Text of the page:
Supplementary tables and figures from Detection of Allee effects in marine fishes: analytical biases generated by data availability and model selection
2017-08-08T14:44:03Z (GMT) by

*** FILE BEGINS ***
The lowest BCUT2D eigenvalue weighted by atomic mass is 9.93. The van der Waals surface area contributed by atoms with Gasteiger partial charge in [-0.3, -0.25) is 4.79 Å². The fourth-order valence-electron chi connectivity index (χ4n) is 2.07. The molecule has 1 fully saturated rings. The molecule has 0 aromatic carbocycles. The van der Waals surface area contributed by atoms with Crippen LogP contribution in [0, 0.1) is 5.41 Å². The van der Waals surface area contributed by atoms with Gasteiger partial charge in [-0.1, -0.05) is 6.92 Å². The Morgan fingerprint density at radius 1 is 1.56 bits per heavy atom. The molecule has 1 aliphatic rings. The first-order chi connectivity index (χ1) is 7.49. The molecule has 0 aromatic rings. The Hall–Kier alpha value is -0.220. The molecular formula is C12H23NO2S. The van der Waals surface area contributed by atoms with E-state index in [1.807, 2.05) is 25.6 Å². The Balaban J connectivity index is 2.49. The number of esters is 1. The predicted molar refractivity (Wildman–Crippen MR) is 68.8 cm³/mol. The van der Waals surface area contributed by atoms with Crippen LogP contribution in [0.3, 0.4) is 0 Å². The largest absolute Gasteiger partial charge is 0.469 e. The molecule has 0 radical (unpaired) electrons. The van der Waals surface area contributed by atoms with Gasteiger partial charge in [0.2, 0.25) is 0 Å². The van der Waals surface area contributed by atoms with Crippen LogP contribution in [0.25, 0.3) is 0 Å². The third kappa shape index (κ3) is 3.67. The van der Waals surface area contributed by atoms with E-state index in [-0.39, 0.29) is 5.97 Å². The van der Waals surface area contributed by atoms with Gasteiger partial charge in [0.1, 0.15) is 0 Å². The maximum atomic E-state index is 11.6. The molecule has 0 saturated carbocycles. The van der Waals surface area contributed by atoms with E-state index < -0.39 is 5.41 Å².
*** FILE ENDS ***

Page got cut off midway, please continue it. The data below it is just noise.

The demographic Allee effect, or depensation, implies positive association between <i>per capita</i> population growth rate and population size at low abundances, thereby lowering growth ability of sparse populations. This can have far-reaching consequences on population recovery ability and colonization success. In the context of marine fishes, there is a widespread perception that Allee effects are rare or non-existent. However, studies that have failed to detect Allee effects in marine fishes have suffered from several fundamental methodological and data limitations. In the present study, we challenge the prevailing perception about the rarity of Allee effects by analysing nine populations of Atlantic herring (<i>Clupea harengus</i>), using Bayesian statistical methods. We find that populations of the same species can show either strong evidence for Allee effects or compensation. We explicitly demonstrate how the evidence for Allee effects is strongly provisional on observations made at low population abundances. We contrast our statistical approach with previous attempts to detect Allee effects and illustrate methodological issues that can lead to erroneous conclusions about the nature of population dynamics at low abundance. The present study demonstrates that there is no substantive scientific basis to support the perception that Allee effects are rare or non-existent in marine fishes.